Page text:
I woke when the sun cleared the horizon enough
to wake the people sleeping in hammocks under the house,
and they began talking. Their voices
rose through the gaps in the floor-boards,
and I sat up,
feeling the aches of a night spent on a wooden floor.
The light came in through the open front door,
so soft that the world was almost black and white,
and bodies, curled under sheets,
or sleeping in their clothes,
cast huddled shadows like a pride tumbled together through the night time.
At the top of the stairs,
holding the door frame and blinking,
I stared for a while at the Mekong,
feeling the first hints of the heat of the day
drifting, and building.
The click and hiss of my gas stove,
and the clank and rattle and bubble and huff of my espresso pot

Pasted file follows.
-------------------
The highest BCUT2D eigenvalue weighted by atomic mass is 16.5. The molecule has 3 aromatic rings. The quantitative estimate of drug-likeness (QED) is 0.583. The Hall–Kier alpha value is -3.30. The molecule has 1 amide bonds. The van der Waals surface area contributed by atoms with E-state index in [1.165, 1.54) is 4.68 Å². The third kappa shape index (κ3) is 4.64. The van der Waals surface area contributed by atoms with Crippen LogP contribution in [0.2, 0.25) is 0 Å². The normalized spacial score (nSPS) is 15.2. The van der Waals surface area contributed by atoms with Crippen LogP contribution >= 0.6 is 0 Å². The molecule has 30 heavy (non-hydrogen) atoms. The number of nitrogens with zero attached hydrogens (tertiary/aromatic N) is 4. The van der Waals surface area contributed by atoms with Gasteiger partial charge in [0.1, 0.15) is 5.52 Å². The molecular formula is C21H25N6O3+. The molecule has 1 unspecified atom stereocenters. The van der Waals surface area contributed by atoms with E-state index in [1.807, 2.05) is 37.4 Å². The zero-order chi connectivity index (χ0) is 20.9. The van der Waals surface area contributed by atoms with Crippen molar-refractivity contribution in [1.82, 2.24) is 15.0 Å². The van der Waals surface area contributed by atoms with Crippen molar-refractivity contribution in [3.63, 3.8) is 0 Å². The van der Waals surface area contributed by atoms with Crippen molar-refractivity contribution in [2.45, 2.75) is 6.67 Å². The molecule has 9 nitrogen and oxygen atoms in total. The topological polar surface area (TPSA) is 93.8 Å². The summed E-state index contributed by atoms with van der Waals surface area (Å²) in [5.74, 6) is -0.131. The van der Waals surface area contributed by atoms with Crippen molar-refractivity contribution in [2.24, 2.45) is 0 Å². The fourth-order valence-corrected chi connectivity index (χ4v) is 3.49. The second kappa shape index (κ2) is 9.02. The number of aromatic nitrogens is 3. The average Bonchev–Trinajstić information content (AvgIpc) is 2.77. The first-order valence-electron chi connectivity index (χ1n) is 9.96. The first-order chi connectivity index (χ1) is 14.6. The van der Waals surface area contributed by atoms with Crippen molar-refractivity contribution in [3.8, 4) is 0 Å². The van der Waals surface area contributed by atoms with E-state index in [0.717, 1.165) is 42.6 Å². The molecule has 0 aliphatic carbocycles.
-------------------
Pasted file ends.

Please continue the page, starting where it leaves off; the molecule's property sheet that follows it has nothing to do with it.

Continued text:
leaving the smell of coffee
which was one familiar thing.
I walked across to the edge of the low cliff opposite the house,
the coffee scorching my tongue just right,
and stood watching the river.
There had been a dead dog floating in it the evening before,
Our host had pushed at it with a pole
until it drifted away
as we tried to keep our children’s eyes averted.
Now the water ran silver-grey in the brief cool,
running down from mythology
toward the far-away sea.